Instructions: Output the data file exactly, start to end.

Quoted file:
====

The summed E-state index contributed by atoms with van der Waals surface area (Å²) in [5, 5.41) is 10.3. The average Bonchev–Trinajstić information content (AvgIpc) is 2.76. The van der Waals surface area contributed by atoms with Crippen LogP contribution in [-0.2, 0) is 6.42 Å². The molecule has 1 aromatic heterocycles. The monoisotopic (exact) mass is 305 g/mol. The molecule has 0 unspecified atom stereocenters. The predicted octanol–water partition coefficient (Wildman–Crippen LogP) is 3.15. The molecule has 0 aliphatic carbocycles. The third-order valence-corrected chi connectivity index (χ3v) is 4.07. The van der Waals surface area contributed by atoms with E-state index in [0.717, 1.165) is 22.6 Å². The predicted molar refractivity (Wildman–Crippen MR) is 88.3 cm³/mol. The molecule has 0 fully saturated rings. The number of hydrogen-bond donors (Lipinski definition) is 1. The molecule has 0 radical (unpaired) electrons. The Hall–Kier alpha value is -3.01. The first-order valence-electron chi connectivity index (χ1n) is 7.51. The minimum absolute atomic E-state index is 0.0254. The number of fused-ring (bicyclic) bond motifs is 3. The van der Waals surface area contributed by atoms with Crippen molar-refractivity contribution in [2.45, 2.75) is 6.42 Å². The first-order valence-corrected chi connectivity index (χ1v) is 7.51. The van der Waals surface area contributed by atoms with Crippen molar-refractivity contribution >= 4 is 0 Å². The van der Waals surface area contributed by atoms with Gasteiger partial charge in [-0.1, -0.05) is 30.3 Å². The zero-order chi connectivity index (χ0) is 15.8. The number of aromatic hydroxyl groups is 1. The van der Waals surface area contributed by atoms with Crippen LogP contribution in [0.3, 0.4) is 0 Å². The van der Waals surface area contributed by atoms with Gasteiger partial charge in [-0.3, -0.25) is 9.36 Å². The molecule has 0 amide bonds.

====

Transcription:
The summed E-state index contributed by atoms with van der Waals surface area (Å²) in [5, 5.41) is 10.3. The average Bonchev–Trinajstić information content (AvgIpc) is 2.76. The van der Waals surface area contributed by atoms with Crippen LogP contribution in [-0.2, 0) is 6.42 Å². The molecule has 1 aromatic heterocycles. The monoisotopic (exact) mass is 305 g/mol. The molecule has 0 unspecified atom stereocenters. The predicted octanol–water partition coefficient (Wildman–Crippen LogP) is 3.15. The molecule has 0 aliphatic carbocycles. The third-order valence-corrected chi connectivity index (χ3v) is 4.07. The van der Waals surface area contributed by atoms with E-state index in [0.717, 1.165) is 22.6 Å². The predicted molar refractivity (Wildman–Crippen MR) is 88.3 cm³/mol. The molecule has 0 fully saturated rings. The number of hydrogen-bond donors (Lipinski definition) is 1. The molecule has 0 radical (unpaired) electrons. The Hall–Kier alpha value is -3.01. The first-order valence-electron chi connectivity index (χ1n) is 7.51. The minimum absolute atomic E-state index is 0.0254. The number of fused-ring (bicyclic) bond motifs is 3. The van der Waals surface area contributed by atoms with Crippen molar-refractivity contribution in [2.45, 2.75) is 6.42 Å². The first-order valence-corrected chi connectivity index (χ1v) is 7.51. The van der Waals surface area contributed by atoms with Crippen molar-refractivity contribution >= 4 is 0 Å². The van der Waals surface area contributed by atoms with Gasteiger partial charge in [-0.1, -0.05) is 30.3 Å². The zero-order chi connectivity index (χ0) is 15.8. The number of aromatic hydroxyl groups is 1. The van der Waals surface area contributed by atoms with Crippen LogP contribution in [0.3, 0.4) is 0 Å². The van der Waals surface area contributed by atoms with Gasteiger partial charge in [-0.3, -0.25) is 9.36 Å². The molecule has 0 amide bonds.